This page contains software for the ZX Spectrum Next, written and shared by former Crash magazine Tech Tipster Simon N Goodwin. Latest update: 9th June 2021, CopyDir, ListVars and NoGo% utilities added. All the programs have been updated and tested on NextZXOS 2.06A and Core 3.01.03 which are in the current official release.
The files on this page may be freely distributed on a non-commercial basis so long as the author's name Simon N Goodwin is acknowledged and a link to this page is included with any redistribution.
Please contact Simon if you have any comments or changes to these programs which you would like to share.
CopyDir.bas includes an eponymous PROC which takes two parameters - the name of a subdirectory to be created, and a value 0 or 1 to control the interactivity of the process. Pass 0 for everything to happen automatically, 1 if you want to be asked whether or not to copy each file in turn. Answer N to skip that file, Y to copy it, Q to quit immediately (leaving you in the new directory - CD .. to revert) or A to copy all the remaining files without further questions. Source files are taken from the current directory and written to the specified subdirectory therein.
Files of 10 million bytes or more will not be copied. This is because the ls dot command doesn't yet implement the documented switches to change the formatting of file-sizes, and files that large eat into the columns allocated for filename characters.
Very long filenames may cause problems. CopyDir has been tested with filenames of up to 170 characters, but the .ls command supports a maximum line length of 255 and reserves 20 of those for the file-size or type, so names more than 230 characters long are best avoided.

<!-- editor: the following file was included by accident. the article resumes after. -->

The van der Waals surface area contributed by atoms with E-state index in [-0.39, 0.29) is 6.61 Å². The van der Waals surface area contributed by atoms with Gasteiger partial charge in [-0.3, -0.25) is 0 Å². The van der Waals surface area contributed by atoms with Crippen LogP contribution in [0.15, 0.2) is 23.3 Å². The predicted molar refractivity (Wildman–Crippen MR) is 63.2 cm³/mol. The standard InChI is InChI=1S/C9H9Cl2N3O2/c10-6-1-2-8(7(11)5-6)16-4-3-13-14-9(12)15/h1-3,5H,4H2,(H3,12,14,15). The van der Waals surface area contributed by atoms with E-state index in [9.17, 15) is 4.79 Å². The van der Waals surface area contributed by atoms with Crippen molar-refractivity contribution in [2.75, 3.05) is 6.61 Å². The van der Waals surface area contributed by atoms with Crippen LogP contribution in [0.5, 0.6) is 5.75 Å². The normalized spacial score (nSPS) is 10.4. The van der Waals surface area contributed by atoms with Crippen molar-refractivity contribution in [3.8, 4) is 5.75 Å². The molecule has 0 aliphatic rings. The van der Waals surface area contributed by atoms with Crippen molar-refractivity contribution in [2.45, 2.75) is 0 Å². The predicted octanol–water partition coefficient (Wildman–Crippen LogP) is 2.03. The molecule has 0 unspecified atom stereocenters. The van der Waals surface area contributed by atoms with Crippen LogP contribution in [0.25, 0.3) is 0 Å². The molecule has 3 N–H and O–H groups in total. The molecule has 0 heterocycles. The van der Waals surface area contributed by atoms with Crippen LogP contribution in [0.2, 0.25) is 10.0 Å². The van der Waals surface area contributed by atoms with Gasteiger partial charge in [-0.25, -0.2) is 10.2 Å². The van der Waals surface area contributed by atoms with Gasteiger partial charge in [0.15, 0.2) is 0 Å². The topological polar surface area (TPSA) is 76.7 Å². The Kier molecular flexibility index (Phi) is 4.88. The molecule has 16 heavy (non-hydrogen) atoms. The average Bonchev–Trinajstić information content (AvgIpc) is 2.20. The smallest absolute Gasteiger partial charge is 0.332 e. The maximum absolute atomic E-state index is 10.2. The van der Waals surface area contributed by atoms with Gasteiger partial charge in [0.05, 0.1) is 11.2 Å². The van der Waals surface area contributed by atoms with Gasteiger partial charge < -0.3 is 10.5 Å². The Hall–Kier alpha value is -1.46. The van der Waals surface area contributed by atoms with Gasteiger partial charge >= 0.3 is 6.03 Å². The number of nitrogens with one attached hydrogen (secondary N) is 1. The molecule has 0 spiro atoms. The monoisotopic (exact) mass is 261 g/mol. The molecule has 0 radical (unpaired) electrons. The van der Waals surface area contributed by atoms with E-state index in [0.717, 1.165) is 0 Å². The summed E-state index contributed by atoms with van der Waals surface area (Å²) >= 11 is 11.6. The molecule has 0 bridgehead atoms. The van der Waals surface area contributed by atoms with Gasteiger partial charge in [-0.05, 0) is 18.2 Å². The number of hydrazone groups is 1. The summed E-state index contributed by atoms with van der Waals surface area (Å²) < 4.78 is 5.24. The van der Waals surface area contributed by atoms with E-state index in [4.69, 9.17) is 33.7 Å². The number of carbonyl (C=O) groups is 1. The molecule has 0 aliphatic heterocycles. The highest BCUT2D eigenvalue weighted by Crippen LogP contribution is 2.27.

The directory listing is stored on the ram disk, drive M:, to avoid corrupting the directories being copied or deleted. There needs to be enough space there for the full directory listing as formatted by .ls.
Files with the extension .bak are NOT copied. These are backups of old versions of existing files automatically created by NextBASIC SAVE commands. This is deliberate, but if you want the backups copied too you can arrange that by removing the letter B from line 3150.
The interesting part of doing this from NextBASIC was minimising the use of main memory - the 40K or so specifically reserved for ZX BASIC - and coping with rare cases like very long names, a directory holding thousands of files, or very large files.
I started out assuming I'd read the file names with CAT (AKA DIR) to a file, read the file into a large string array (storing line lengths to ease trimming later), sort them with the BASIC Shell sort from my MGT disc reader, then COPY in that order to a fresh directory.
I had ruled out trying to do this in place by renaming - too much risk of things going wrong midway leaving a mess, and no shortage of space for 8-bit files on any modern SD card - preferring to leave the source files alone in case of accident.
Problems with long names and scrolling soon persuaded me to avoid CAT, so I looked in /dot for alternatives and found .ls 1.0 which, although currently incomplete and poorly documented, turned out to be more suitable, after I scanned through several of its C source files to work out which of the documented options was actually implemented, why it was truncating file names, how to detect directories and ignore format padding and file sizes (which can be turned on but not off!).
The good news is that .ls can sort directories of any size, internally using a sliding window of system memory pages. This removed any need for my BASIC sort, and the major memory, performance and capacity limitations of having to store names in fixed-sized array elements.